What Apple and Samsung Can Learn from Digital Health Startups

Apple Senior Vice President of Software Engineering Craig Federighi 


It’s hard to know whether the rumors about Healthbook, rumored to be in development by Apple, have caught public attention.  Since a December report of a meeting between Apple and the Food and Drug Administration (FDA) and a March report suggesting that Apple had been developing a health and fitness data clearinghouse, including some images of the expected U.I. (which was confirmed today, but in a demo app called “health”) there has been industry speculation about Apple’s intentions in the digital health space. Even Samsung’s launch of Simband and SAMI this week suggest that there’s something behind all the talk.

From my perspective there are two major points to take from all this industry talk:

1) Health data is being recognized for its value in consumer-driven technology companies.

2) The market for digital health innovations, consumer and medical grade, is now maturing.

Although Samsung’s SAMI and the Apple Health App and Healthkit cloud data service validate these points, there’s a lot that these industry giants can learn from the startups, like OMsignal, who are in the trenches of the wearable health market creation.  Particularly, they would see that a focus on specific problems and health goals is the way to create a sustainable business in the digital health arena.  It’s impossible to be everything to everyone, as can be seen with several early failed attempts to develop electronic patient records (EPRs).  I’m hoping that as details of SAMI and Healthbook unfold we will see that these innovative companies will harness the power of developers by creating a platform for secure data sharing.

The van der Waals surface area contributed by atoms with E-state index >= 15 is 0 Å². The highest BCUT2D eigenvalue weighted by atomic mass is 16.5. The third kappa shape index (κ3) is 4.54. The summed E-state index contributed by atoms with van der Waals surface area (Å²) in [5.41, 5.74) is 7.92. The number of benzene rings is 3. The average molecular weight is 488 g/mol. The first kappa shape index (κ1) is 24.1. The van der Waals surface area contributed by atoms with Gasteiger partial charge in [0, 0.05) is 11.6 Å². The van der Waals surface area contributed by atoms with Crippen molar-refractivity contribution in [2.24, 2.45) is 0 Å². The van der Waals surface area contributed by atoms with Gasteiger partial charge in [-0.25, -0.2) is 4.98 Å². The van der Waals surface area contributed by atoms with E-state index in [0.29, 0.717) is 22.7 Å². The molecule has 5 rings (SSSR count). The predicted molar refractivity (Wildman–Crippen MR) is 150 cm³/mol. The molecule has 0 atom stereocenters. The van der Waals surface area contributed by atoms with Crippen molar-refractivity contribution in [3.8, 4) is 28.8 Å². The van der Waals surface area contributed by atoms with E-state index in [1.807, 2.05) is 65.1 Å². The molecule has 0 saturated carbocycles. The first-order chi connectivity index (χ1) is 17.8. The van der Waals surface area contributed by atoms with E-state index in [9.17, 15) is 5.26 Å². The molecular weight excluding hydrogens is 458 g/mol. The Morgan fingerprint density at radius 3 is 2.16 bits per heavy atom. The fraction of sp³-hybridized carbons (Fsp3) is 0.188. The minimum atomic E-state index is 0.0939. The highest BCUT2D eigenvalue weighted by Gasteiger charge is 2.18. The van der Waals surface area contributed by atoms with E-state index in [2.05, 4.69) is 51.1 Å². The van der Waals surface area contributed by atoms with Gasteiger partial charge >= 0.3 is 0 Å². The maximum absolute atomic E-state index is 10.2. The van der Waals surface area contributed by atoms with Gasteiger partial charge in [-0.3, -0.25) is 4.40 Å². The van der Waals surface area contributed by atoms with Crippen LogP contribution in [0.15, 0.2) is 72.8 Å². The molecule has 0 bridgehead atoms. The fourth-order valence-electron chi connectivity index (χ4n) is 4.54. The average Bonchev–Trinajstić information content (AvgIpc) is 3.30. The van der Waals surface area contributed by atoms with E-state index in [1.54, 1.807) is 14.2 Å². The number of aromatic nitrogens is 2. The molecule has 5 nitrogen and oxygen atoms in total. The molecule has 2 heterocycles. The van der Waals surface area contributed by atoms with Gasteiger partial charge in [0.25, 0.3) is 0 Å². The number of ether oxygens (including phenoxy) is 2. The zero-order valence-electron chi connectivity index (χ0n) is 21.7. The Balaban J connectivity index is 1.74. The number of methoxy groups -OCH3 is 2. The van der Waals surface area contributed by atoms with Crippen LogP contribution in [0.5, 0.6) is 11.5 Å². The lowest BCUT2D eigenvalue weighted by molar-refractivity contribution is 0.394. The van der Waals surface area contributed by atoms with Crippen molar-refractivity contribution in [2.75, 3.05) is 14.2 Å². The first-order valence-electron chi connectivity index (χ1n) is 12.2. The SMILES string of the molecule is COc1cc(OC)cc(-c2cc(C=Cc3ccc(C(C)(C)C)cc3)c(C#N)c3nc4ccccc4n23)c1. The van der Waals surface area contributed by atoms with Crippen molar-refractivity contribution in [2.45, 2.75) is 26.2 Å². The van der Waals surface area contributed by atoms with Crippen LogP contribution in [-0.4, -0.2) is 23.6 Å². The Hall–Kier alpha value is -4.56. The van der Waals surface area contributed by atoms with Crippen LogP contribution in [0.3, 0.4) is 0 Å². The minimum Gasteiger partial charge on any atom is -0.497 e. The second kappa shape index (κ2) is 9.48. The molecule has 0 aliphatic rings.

Related to this is the idea of frictionless data collection.  Having to manually track inputs requires a lot of will power and determination.  Even putting on a device every morning can be enough to decrease engagement. 

Finally, signal quality is everything.  If the inputs aren’t accurate the insights they can provide decrease in value to the user.  If the insights don’t provide enough value your device or app is going into the graveyard. You can see this trend in the reported 90% attrition rate in wearable fitness tracker use after 3 months.

Digital media has an opportunity to transform an inefficient, error-prone sick care system into a wellness system.  Apple and Samsung have now provided a huge validation of this industry.  Now it is essential that developers, practitioners and the public take up the challenge to take early efforts and turn them into something that will provide a lasting societal change.  And for now, we at OMsignal are happy to continue creating the signal and insights that are the fuel of the emerging battle of biosignal.


Dr. Jesse Slade Shantz


(Photo courtesy of Mashable)

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